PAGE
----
More Teens Using Drugs at School, Study Shows

Teens in a just-released national study reported that nearly one in five of their classmates drink, use drugs, and smoke during the school day, and more than a third said it is fairly easy to do so without getting caught.

More middle and high school students than ever know how to buy alcohol, marijuana, or prescription drugs within a day and for the first time, private schools are no longer immune from drugs on campus.

The 17th annual back-to-school survey just released by the National Center on Addiction and Substance Abuse focused this year on use at school — and it’s not good.

For the sixth consecutive year, 60 percent or more of teens in the survey reported that drugs are used, kept, or sold at schools and 52 percent said there’s a place on or near school grounds where students go during the day to use drugs, drink or smoke cigarettes.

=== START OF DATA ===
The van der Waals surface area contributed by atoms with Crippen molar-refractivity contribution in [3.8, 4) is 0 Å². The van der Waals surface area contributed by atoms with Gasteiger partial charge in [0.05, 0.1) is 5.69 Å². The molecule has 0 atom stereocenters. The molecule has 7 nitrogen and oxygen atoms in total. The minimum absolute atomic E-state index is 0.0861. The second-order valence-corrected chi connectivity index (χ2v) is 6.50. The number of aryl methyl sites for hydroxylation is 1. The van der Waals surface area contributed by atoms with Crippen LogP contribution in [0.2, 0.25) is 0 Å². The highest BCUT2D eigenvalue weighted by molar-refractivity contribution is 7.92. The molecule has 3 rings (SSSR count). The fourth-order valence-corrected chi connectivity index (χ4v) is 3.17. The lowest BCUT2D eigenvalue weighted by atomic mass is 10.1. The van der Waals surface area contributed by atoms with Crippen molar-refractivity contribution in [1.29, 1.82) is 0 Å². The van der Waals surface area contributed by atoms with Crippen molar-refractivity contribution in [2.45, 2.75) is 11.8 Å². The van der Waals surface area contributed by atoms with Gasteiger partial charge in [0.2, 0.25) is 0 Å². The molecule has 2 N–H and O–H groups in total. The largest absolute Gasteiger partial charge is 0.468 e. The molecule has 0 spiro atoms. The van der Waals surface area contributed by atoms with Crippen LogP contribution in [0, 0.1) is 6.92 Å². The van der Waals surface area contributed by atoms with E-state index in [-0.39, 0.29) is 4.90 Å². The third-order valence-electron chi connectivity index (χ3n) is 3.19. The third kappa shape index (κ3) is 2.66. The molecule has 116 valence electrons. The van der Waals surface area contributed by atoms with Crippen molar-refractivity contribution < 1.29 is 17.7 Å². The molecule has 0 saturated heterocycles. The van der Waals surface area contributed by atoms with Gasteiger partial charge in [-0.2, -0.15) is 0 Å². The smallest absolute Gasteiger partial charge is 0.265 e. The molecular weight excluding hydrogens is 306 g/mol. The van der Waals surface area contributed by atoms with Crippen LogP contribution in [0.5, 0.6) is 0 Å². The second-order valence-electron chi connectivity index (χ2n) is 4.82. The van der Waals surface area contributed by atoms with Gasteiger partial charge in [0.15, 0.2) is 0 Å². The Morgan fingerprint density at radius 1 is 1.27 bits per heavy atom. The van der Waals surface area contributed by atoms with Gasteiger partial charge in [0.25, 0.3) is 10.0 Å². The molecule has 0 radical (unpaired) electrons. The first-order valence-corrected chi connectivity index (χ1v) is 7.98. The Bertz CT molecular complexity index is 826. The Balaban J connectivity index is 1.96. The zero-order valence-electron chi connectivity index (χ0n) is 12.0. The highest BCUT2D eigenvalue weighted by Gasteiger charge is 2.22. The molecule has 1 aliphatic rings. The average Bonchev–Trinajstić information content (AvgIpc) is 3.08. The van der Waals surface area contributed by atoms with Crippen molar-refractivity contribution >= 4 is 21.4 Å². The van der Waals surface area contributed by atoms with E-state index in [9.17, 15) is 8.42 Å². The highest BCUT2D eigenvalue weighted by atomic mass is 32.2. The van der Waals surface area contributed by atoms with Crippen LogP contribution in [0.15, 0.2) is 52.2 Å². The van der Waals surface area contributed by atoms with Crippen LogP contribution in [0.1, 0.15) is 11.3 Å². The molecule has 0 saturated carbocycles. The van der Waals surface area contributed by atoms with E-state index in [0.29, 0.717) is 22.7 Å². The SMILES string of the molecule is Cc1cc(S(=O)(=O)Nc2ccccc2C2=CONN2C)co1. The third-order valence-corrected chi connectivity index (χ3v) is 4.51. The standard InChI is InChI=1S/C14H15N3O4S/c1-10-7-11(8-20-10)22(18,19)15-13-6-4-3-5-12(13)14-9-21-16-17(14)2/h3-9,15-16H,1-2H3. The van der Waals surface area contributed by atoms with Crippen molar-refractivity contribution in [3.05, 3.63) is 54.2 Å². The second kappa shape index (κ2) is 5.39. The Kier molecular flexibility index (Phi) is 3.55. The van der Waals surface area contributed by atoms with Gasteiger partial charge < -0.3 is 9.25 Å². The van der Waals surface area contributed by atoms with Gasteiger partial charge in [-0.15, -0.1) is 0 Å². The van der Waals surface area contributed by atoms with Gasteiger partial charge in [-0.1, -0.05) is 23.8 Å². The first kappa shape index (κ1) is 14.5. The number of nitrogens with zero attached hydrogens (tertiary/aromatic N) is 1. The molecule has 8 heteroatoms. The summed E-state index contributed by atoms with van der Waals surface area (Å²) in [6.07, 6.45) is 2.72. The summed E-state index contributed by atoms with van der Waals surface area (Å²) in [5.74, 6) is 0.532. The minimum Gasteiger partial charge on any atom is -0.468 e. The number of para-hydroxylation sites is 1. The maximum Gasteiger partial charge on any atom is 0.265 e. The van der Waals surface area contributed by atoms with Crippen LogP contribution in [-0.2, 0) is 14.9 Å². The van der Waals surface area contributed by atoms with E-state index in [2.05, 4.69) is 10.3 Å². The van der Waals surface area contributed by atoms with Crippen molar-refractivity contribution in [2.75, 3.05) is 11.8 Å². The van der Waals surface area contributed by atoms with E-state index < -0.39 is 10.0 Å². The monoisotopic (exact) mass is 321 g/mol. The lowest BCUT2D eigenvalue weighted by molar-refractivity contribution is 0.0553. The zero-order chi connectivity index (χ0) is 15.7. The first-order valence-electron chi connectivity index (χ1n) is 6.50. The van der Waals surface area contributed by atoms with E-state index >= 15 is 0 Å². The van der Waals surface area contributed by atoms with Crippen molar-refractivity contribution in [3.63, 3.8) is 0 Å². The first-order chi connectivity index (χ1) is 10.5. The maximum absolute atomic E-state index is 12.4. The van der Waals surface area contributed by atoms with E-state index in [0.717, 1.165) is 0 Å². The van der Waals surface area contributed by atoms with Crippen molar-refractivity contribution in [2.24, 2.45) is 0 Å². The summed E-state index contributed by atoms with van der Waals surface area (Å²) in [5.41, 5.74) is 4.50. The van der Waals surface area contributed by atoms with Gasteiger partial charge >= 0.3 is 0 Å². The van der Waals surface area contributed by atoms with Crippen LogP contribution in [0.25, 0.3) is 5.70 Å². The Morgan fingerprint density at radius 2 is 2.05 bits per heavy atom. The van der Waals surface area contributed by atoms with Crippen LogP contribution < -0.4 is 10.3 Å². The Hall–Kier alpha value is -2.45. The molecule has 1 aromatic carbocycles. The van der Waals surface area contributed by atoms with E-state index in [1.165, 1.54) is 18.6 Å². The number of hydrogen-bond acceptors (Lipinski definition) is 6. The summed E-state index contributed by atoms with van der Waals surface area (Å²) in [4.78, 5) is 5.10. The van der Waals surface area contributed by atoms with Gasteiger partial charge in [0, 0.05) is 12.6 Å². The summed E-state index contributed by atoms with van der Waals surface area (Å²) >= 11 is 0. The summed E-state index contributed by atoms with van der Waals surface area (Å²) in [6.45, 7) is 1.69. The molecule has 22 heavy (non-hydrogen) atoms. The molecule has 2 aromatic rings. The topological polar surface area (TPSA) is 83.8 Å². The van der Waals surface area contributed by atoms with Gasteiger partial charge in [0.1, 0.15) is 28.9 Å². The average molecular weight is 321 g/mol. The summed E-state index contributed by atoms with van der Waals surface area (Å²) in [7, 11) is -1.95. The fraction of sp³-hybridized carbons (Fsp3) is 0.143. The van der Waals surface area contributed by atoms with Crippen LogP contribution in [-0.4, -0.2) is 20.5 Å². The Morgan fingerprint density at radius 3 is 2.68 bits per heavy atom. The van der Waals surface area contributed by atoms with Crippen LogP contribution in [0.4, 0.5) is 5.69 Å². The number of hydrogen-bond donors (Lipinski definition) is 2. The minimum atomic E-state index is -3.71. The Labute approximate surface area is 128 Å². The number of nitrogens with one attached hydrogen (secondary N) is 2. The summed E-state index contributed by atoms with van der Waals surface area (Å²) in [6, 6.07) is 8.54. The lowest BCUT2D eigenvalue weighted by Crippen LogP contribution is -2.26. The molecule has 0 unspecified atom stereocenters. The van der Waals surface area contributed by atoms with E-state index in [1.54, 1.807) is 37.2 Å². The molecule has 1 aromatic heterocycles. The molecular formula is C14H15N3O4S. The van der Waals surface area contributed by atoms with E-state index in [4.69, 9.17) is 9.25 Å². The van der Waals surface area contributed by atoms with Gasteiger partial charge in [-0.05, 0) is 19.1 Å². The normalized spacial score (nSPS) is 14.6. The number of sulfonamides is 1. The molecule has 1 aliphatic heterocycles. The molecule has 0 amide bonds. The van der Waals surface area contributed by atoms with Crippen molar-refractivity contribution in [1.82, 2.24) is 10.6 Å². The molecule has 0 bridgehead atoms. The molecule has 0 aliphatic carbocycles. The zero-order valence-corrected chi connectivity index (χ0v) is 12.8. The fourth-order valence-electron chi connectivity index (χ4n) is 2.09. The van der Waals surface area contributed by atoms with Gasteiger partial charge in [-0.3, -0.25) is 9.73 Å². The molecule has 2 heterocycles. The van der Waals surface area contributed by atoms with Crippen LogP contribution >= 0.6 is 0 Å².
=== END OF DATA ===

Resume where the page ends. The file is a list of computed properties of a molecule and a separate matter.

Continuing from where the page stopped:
In the survey by the center at Columbia University, 1,003 teens were surveyed. The results are national.

“Kids are feeling much more emboldened to use at school,” said psychotherapist Elizabeth Jorgensen, who has a private practice treating teens in Ridgefield. “There is not the stigma among teenagers not to use drugs, even for high-achieving students. It used to be that kids understood that doing drugs would jeopardize their future, but that’s no longer the case.”

The CASA report also shows, for the first time, a sharp rise in use at private schools.

In 2002, the survey found that 46 percent of students at public high schools said there was drug use at school compared to 24 percent in private high schools.